Introduction to macro (and close-up) photography

Shivan Parusnath Macro, Shivan 12 Comments

Hi everyone!

My name is Shivan Parusnath. I am excited to introduce myself as a guest blogger here on the Wild Eye Blog and over the next few weeks I will write detailed articles to introduce you to the genre of macro photography. I am a PhD student in the Alexander Herp Lab at Wits University, doing conservation research on reptiles.

Over the past few years, my interactions with smaller animals have drawn me into the world of macro photography.

An ant harvesting honeydew from its aphids. Photographed with a Canon MP-E65mm f/2.8 1-5x Macro lens at 1/200th sec, f/16, ISO 200.

An ant harvesting honeydew from its aphids. Photographed with a Canon MP-E65mm f/2.8 1-5x Macro lens at 1/200th sec, f/16, ISO 200.

This is the most exciting genre of photography to me. With the right equipment, you can reveal details otherwise invisible to the naked eye, see life from the point of view from an animal so small you might normally bypass it, and open up a new world of possibilities in what you can photograph. There is also an entry point for anyone – whether you start with a Canon L-series macro lens, or an extension tube for your kit lens, anybody can experiment with macro photography.

 

Bitis inornata, an Endangered South African snake species. Photographed with a Canon 100mm f/2.8 IS L lens and a macro twin flash at 1/200th sec, f/20, ISO 50.

Bitis inornata, an Endangered South African snake species. Photographed with a Canon 100mm f/2.8 IS L lens and a macro twin flash at 1/200th sec, f/20, ISO 50.

 

Over the next few weeks I will be sharing my personal thoughts and experiences on the following topics:

  • Lens choice: almost every lens manufacturer makes at least one dedicated macro focal length lens, with most brands offering several different options. I will explore what focal lengths are out there, and which are ideal for different subject types.
  • Alternatives to macro lenses: while picking up a proper macro lens is without doubt the best way to get into macro photography, there are alternative, cheaper options that won’t break the bank, but still allow you to get close-up to your subject.
  • Flashes: after your lens equipment, a flash will be your next most important consideration in macro photography. In the macro range, your depth of field is always fairly thin and to get more than just the eye of your subject in focus, external lighting is almost always required. There are various types of flashes that can be used in macro photography, and I will explain which flash types are best for certain macro applications.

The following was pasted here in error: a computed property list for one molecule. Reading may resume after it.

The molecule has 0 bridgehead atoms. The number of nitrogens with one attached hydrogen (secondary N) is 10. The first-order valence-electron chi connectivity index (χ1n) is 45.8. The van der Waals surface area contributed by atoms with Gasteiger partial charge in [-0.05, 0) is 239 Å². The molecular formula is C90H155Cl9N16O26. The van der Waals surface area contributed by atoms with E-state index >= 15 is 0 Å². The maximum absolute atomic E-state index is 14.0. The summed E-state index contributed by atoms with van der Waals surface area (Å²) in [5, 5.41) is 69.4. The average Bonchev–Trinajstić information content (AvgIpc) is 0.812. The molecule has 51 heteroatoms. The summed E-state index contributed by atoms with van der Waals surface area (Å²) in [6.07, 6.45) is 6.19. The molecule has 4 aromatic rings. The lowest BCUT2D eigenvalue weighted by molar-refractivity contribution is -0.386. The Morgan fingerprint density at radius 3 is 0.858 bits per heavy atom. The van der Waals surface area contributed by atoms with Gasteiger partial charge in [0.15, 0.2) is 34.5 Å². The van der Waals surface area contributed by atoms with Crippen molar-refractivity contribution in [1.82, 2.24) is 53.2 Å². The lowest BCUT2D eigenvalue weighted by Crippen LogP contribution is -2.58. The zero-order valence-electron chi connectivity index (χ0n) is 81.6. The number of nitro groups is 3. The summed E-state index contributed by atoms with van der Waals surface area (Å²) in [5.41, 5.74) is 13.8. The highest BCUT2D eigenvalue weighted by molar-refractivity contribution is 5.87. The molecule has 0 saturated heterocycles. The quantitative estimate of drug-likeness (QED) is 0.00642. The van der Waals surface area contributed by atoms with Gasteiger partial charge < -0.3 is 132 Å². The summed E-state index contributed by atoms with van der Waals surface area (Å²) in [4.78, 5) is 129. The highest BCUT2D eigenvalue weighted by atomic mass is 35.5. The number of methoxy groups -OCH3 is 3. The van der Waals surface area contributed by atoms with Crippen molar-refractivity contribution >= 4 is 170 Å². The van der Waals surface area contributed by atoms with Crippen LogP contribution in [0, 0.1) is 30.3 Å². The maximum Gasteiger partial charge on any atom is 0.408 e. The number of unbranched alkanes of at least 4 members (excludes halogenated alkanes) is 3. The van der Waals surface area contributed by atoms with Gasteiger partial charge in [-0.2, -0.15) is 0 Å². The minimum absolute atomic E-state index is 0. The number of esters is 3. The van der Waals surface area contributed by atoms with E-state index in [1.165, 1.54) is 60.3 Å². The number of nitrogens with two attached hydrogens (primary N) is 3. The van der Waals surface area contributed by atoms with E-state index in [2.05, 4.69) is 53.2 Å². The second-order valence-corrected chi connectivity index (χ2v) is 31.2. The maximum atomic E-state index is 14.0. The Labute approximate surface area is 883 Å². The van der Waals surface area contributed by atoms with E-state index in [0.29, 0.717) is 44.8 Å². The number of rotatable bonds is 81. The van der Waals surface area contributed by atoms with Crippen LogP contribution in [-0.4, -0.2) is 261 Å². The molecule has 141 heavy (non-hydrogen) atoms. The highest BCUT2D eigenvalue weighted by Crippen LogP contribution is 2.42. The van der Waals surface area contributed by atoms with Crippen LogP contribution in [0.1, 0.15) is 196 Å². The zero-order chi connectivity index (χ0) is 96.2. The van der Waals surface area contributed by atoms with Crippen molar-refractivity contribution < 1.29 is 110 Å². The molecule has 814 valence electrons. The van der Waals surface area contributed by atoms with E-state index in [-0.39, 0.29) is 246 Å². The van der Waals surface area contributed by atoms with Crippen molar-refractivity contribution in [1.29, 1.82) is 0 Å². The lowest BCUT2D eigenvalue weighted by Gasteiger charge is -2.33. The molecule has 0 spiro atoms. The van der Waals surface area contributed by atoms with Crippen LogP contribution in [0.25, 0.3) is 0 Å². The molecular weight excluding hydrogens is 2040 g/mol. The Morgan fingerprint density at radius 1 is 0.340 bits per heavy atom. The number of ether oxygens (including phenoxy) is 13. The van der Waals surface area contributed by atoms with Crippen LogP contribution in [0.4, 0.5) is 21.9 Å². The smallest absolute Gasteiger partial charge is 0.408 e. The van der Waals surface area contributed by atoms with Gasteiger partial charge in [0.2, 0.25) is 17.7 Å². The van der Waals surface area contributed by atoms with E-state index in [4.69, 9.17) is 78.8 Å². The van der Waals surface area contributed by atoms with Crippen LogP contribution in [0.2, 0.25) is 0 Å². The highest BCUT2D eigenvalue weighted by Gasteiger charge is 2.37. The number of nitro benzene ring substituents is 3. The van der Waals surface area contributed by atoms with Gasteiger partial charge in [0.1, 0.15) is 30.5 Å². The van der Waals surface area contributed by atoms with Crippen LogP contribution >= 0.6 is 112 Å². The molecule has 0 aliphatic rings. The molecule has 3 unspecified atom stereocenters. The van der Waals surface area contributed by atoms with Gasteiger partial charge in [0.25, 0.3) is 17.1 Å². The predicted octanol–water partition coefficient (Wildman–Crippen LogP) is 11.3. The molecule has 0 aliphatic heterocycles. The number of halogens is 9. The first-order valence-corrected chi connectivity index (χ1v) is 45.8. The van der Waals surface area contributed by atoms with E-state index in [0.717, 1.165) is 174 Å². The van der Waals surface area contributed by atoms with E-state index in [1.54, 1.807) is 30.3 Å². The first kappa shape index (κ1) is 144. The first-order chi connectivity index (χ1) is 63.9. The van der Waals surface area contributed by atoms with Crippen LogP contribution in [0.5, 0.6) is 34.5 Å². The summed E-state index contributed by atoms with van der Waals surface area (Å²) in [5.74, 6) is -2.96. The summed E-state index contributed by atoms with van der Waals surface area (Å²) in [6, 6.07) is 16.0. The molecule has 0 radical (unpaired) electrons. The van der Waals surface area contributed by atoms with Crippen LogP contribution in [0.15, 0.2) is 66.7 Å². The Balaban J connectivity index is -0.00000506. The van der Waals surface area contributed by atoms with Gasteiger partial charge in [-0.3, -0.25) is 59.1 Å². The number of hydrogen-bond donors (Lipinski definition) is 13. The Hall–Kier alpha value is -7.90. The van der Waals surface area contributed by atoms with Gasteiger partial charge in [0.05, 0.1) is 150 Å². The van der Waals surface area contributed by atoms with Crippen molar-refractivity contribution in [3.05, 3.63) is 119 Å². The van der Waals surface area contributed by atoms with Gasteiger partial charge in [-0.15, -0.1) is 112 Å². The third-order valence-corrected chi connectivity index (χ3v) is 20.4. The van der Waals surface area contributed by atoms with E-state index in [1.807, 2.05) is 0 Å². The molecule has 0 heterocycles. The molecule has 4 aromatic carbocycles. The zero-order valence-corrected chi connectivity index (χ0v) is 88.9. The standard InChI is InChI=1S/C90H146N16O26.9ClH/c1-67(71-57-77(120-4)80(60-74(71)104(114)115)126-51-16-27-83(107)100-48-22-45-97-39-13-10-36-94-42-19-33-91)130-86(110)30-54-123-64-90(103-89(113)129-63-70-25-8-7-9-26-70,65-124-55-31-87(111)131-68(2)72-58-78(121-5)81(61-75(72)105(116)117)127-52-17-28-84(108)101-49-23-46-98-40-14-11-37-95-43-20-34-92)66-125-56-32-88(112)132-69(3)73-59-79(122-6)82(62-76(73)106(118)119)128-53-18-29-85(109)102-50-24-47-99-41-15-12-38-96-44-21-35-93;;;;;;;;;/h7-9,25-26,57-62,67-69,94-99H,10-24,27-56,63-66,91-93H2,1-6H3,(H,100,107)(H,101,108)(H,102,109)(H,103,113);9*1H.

• Diffusers: many of the animals we often photograph in macro photography tend to be shiny. Lizards, snakes, beetles, ants, and almost everything else tends to have a gloss to it. When a bright light is applied to the animal, you get harsh catch-lights on the body and eyes, which are ugly and tend to take your viewer out of the photograph. Flash diffusers are important to avoid these obvious catch-lights and create more pleasing, natural images.
  • Techniques: now that you’ve acquired and learnt about your macro equipment, there are several techniques that will allow you to make the most of your kit, and successfully work with your subjects (small subjects tend to be quick-moving and finicky). Some examples are manual focusing, focus stacking, finding and handling small animals, and the ethics of macro photography.

 

Giant Ground Gecko (Chondrodactylus angulifer), Gobabeb, Namibia. Photographed with a Canon 100mm f/2.8 IS L lens and a macro twin flash at 1/200th sec, f/5, ISO 50.

Giant Ground Gecko (Chondrodactylus angulifer), Gobabeb, Namibia. Photographed with a Canon 100mm f/2.8 IS L lens and a macro twin flash at 1/200th sec, f/5, ISO 50.

 

In the near future, we hope to offer dedicated macro photography workshops that will provide in-depth, hands-on advice on how to delve deep into the small side of life so please let us know in the comments section if you have experimented with macro photography, or are interested in doing so.

Please also feel free to ask any questions that you would like to see addressed in future posts. In the mean time, see more on Facebook, Instagram and 500px, and enjoy a few more of my favourite macro photos!